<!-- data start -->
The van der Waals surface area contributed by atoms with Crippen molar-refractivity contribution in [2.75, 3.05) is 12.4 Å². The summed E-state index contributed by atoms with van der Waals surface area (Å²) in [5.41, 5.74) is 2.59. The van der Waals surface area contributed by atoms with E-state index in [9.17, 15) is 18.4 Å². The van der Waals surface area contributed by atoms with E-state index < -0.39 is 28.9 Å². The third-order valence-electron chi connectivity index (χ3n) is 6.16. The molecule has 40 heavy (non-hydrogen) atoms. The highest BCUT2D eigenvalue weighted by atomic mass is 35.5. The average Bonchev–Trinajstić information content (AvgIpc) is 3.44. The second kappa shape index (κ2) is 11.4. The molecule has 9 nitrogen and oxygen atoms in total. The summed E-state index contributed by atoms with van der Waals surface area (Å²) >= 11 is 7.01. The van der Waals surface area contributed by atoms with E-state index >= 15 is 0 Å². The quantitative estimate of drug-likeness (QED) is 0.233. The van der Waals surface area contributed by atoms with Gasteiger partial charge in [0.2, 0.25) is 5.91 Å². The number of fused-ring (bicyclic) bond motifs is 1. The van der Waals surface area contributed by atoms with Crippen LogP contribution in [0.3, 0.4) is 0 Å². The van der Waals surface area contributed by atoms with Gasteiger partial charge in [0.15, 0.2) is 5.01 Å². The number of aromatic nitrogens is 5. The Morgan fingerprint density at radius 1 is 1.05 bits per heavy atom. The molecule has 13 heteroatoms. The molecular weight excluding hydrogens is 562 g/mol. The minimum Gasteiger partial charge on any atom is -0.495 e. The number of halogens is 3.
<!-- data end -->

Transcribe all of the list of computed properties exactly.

The van der Waals surface area contributed by atoms with Crippen molar-refractivity contribution in [2.75, 3.05) is 12.4 Å². The summed E-state index contributed by atoms with van der Waals surface area (Å²) in [5.41, 5.74) is 2.59. The van der Waals surface area contributed by atoms with E-state index in [9.17, 15) is 18.4 Å². The van der Waals surface area contributed by atoms with E-state index < -0.39 is 28.9 Å². The third-order valence-electron chi connectivity index (χ3n) is 6.16. The molecule has 40 heavy (non-hydrogen) atoms. The highest BCUT2D eigenvalue weighted by atomic mass is 35.5. The average Bonchev–Trinajstić information content (AvgIpc) is 3.44. The second kappa shape index (κ2) is 11.4. The molecule has 9 nitrogen and oxygen atoms in total. The summed E-state index contributed by atoms with van der Waals surface area (Å²) >= 11 is 7.01. The van der Waals surface area contributed by atoms with E-state index >= 15 is 0 Å². The quantitative estimate of drug-likeness (QED) is 0.233. The van der Waals surface area contributed by atoms with Gasteiger partial charge in [0.2, 0.25) is 5.91 Å². The number of fused-ring (bicyclic) bond motifs is 1. The van der Waals surface area contributed by atoms with Crippen LogP contribution in [0.3, 0.4) is 0 Å². The van der Waals surface area contributed by atoms with Gasteiger partial charge in [0.15, 0.2) is 5.01 Å². The number of aromatic nitrogens is 5. The Morgan fingerprint density at radius 1 is 1.05 bits per heavy atom. The molecule has 13 heteroatoms. The molecular weight excluding hydrogens is 562 g/mol. The minimum Gasteiger partial charge on any atom is -0.495 e. The number of halogens is 3.